Some effective sterilizing fluids are:

______________________________________       Known Minimum   Known Minimum       Concentration   Concentration       By Volume       By Volume       For Immediately For ImmediatelyChemical    Sterilizing     SterilizingCompound    AIDS Virus (HIV-1)                       Hepatitis B Virus______________________________________Ethyl Alcohol       50%             80%Isopropyl Alcohol       30%             70%NP-40 (ethylphenyl-        1%             --polyethylene glycol)Hydrogen Peroxide       0.3%            --Household Bleach       0.1%            10%______________________________________

Although particular embodiments of the present invention have been described and illustrated herein, it should be recognized that modifications and variations may readily occur to those skilled in the art and that such modifications and variations may be made without departing from the spirit and the scope of my invention. Consequently, my invention as claimed below may be practiced otherwise than is specifically described above.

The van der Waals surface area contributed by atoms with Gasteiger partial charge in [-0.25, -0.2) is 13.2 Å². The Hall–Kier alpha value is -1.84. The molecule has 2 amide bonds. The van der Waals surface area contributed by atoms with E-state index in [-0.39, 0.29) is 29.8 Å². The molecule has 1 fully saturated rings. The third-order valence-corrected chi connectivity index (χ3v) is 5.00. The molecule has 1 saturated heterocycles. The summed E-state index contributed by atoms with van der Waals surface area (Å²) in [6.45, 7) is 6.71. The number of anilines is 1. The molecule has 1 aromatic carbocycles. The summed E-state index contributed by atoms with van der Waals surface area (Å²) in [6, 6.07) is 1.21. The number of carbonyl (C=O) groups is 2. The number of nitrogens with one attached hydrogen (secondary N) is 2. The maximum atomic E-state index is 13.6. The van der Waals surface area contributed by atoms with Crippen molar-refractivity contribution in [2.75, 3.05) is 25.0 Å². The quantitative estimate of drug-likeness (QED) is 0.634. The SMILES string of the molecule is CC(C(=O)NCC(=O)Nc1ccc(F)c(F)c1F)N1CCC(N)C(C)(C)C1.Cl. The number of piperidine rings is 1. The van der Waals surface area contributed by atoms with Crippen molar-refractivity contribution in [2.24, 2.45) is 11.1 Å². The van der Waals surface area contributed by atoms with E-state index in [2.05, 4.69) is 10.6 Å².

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Referenced by
Citing PatentFiling datePublication dateApplicantTitle
US5020162 *Mar 29, 1989Jun 4, 1991Baxter International Inc.Inner layer made of polymeric films
US5138719 *Jul 23, 1991Aug 18, 1992Hutchinson, S.A.Gloves, finger stalls and similar protective and operational articles, and processes for their manufacture
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US5261421 *Apr 16, 1991Nov 16, 1993Smith & Nephew PlcGloves, their manufacture and use
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Classifications
U.S. Classification128/844, 604/353, 604/349, 2/161.7, 428/319.3, 428/311.51, 2/168, 2/159, 116/214
International ClassificationA61F6/04, A61L31/16, A41D19/00, A41D31/00, A62D5/00, A61B19/04, A61L31/14